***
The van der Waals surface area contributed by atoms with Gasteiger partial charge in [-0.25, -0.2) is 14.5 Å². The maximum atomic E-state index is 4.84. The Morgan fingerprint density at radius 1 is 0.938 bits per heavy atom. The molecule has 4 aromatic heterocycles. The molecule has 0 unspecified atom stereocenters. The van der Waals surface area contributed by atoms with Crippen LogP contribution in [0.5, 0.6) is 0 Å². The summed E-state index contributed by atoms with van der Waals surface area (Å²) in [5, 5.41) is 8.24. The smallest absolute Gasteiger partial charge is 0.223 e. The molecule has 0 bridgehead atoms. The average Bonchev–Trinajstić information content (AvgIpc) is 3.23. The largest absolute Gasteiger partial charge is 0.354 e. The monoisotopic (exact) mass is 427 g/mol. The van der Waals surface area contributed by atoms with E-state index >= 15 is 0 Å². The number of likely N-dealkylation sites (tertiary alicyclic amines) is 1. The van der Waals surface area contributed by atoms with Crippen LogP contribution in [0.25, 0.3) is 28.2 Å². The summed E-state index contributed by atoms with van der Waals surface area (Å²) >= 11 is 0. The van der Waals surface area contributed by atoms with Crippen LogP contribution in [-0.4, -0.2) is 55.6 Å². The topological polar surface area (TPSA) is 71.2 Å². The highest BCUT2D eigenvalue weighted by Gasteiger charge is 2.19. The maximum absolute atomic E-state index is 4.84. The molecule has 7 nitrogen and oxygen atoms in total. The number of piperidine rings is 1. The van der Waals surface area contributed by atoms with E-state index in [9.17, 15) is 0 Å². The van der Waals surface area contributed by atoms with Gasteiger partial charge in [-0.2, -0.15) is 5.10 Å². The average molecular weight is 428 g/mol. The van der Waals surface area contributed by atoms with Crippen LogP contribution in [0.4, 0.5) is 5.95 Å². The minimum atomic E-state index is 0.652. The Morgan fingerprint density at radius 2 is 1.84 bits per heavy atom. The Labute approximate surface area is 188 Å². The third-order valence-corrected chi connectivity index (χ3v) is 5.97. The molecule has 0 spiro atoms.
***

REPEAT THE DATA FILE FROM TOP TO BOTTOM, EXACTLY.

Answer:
The van der Waals surface area contributed by atoms with Gasteiger partial charge in [-0.25, -0.2) is 14.5 Å². The maximum atomic E-state index is 4.84. The Morgan fingerprint density at radius 1 is 0.938 bits per heavy atom. The molecule has 4 aromatic heterocycles. The molecule has 0 unspecified atom stereocenters. The van der Waals surface area contributed by atoms with Crippen LogP contribution in [0.5, 0.6) is 0 Å². The summed E-state index contributed by atoms with van der Waals surface area (Å²) in [5, 5.41) is 8.24. The smallest absolute Gasteiger partial charge is 0.223 e. The molecule has 0 bridgehead atoms. The average Bonchev–Trinajstić information content (AvgIpc) is 3.23. The largest absolute Gasteiger partial charge is 0.354 e. The monoisotopic (exact) mass is 427 g/mol. The van der Waals surface area contributed by atoms with E-state index >= 15 is 0 Å². The number of likely N-dealkylation sites (tertiary alicyclic amines) is 1. The van der Waals surface area contributed by atoms with Crippen LogP contribution in [0.25, 0.3) is 28.2 Å². The summed E-state index contributed by atoms with van der Waals surface area (Å²) >= 11 is 0. The van der Waals surface area contributed by atoms with Crippen LogP contribution in [-0.4, -0.2) is 55.6 Å². The topological polar surface area (TPSA) is 71.2 Å². The highest BCUT2D eigenvalue weighted by Gasteiger charge is 2.19. The maximum absolute atomic E-state index is 4.84. The molecule has 7 nitrogen and oxygen atoms in total. The number of piperidine rings is 1. The van der Waals surface area contributed by atoms with E-state index in [9.17, 15) is 0 Å². The van der Waals surface area contributed by atoms with Gasteiger partial charge in [-0.2, -0.15) is 5.10 Å². The average molecular weight is 428 g/mol. The van der Waals surface area contributed by atoms with Crippen LogP contribution in [0.4, 0.5) is 5.95 Å². The minimum atomic E-state index is 0.652. The Morgan fingerprint density at radius 2 is 1.84 bits per heavy atom. The Labute approximate surface area is 188 Å². The third-order valence-corrected chi connectivity index (χ3v) is 5.97. The molecule has 0 spiro atoms.